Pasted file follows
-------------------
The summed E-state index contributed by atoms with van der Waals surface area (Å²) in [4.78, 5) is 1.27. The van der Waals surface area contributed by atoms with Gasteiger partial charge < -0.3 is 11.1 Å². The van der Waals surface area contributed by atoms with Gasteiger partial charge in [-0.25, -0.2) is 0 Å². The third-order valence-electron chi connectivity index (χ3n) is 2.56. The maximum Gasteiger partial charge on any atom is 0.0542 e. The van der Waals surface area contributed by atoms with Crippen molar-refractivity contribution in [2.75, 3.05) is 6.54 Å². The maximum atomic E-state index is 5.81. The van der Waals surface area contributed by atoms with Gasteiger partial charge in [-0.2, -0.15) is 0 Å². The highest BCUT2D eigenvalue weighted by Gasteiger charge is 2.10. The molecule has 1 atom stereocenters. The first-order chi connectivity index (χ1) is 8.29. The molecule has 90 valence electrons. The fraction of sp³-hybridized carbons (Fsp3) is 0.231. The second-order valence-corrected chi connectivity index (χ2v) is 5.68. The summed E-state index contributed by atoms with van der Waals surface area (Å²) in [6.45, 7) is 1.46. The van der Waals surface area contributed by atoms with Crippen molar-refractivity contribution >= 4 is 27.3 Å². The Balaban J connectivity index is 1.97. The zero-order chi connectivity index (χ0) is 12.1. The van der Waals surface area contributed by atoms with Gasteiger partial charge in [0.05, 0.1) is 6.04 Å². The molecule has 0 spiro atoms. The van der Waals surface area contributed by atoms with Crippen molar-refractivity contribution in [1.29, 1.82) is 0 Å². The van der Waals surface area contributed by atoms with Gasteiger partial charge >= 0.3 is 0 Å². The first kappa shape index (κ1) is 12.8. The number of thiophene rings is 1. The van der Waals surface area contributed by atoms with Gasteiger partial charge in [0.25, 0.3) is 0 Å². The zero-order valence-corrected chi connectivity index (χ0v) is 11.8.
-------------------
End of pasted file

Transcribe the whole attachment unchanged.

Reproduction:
The summed E-state index contributed by atoms with van der Waals surface area (Å²) in [4.78, 5) is 1.27. The van der Waals surface area contributed by atoms with Gasteiger partial charge < -0.3 is 11.1 Å². The van der Waals surface area contributed by atoms with Gasteiger partial charge in [-0.25, -0.2) is 0 Å². The third-order valence-electron chi connectivity index (χ3n) is 2.56. The maximum Gasteiger partial charge on any atom is 0.0542 e. The van der Waals surface area contributed by atoms with Crippen molar-refractivity contribution in [2.75, 3.05) is 6.54 Å². The maximum atomic E-state index is 5.81. The van der Waals surface area contributed by atoms with Gasteiger partial charge in [-0.2, -0.15) is 0 Å². The highest BCUT2D eigenvalue weighted by Gasteiger charge is 2.10. The molecule has 1 atom stereocenters. The first-order chi connectivity index (χ1) is 8.29. The molecule has 90 valence electrons. The fraction of sp³-hybridized carbons (Fsp3) is 0.231. The second-order valence-corrected chi connectivity index (χ2v) is 5.68. The summed E-state index contributed by atoms with van der Waals surface area (Å²) in [6.45, 7) is 1.46. The van der Waals surface area contributed by atoms with Crippen molar-refractivity contribution >= 4 is 27.3 Å². The Balaban J connectivity index is 1.97. The zero-order chi connectivity index (χ0) is 12.1. The van der Waals surface area contributed by atoms with Gasteiger partial charge in [0.05, 0.1) is 6.04 Å². The molecule has 0 spiro atoms. The van der Waals surface area contributed by atoms with Crippen molar-refractivity contribution in [1.29, 1.82) is 0 Å². The van der Waals surface area contributed by atoms with Gasteiger partial charge >= 0.3 is 0 Å². The first kappa shape index (κ1) is 12.8. The number of thiophene rings is 1. The van der Waals surface area contributed by atoms with Gasteiger partial charge in [0.25, 0.3) is 0 Å². The zero-order valence-corrected chi connectivity index (χ0v) is 11.8.